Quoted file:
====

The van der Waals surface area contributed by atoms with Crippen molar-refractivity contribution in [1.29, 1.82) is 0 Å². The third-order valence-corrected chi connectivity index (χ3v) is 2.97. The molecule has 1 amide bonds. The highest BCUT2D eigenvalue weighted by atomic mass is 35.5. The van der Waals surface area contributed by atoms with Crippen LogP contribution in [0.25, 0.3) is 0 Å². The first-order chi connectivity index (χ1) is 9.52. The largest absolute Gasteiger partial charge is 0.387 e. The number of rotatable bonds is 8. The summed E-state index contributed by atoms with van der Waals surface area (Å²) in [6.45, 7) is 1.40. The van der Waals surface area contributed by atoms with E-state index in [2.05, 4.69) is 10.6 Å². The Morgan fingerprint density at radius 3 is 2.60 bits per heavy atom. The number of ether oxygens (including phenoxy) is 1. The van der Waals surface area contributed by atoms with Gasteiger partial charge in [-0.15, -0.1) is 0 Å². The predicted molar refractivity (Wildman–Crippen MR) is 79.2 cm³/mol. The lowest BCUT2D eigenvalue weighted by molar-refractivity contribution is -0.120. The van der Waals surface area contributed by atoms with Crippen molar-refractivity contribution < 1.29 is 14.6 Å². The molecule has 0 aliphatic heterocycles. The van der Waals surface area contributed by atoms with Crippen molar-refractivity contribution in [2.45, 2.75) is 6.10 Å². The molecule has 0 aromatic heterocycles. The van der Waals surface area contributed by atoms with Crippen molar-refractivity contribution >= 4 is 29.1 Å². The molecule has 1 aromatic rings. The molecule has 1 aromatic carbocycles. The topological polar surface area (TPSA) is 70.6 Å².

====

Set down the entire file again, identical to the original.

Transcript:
The van der Waals surface area contributed by atoms with Crippen molar-refractivity contribution in [1.29, 1.82) is 0 Å². The third-order valence-corrected chi connectivity index (χ3v) is 2.97. The molecule has 1 amide bonds. The highest BCUT2D eigenvalue weighted by atomic mass is 35.5. The van der Waals surface area contributed by atoms with Crippen LogP contribution in [0.25, 0.3) is 0 Å². The first-order chi connectivity index (χ1) is 9.52. The largest absolute Gasteiger partial charge is 0.387 e. The number of rotatable bonds is 8. The summed E-state index contributed by atoms with van der Waals surface area (Å²) in [6.45, 7) is 1.40. The van der Waals surface area contributed by atoms with E-state index in [2.05, 4.69) is 10.6 Å². The Morgan fingerprint density at radius 3 is 2.60 bits per heavy atom. The number of ether oxygens (including phenoxy) is 1. The van der Waals surface area contributed by atoms with Gasteiger partial charge in [-0.15, -0.1) is 0 Å². The predicted molar refractivity (Wildman–Crippen MR) is 79.2 cm³/mol. The lowest BCUT2D eigenvalue weighted by molar-refractivity contribution is -0.120. The van der Waals surface area contributed by atoms with Crippen molar-refractivity contribution < 1.29 is 14.6 Å². The molecule has 0 aliphatic heterocycles. The van der Waals surface area contributed by atoms with Crippen molar-refractivity contribution in [2.45, 2.75) is 6.10 Å². The molecule has 0 aromatic heterocycles. The van der Waals surface area contributed by atoms with Crippen molar-refractivity contribution >= 4 is 29.1 Å². The molecule has 1 aromatic rings. The molecule has 1 aromatic carbocycles. The topological polar surface area (TPSA) is 70.6 Å².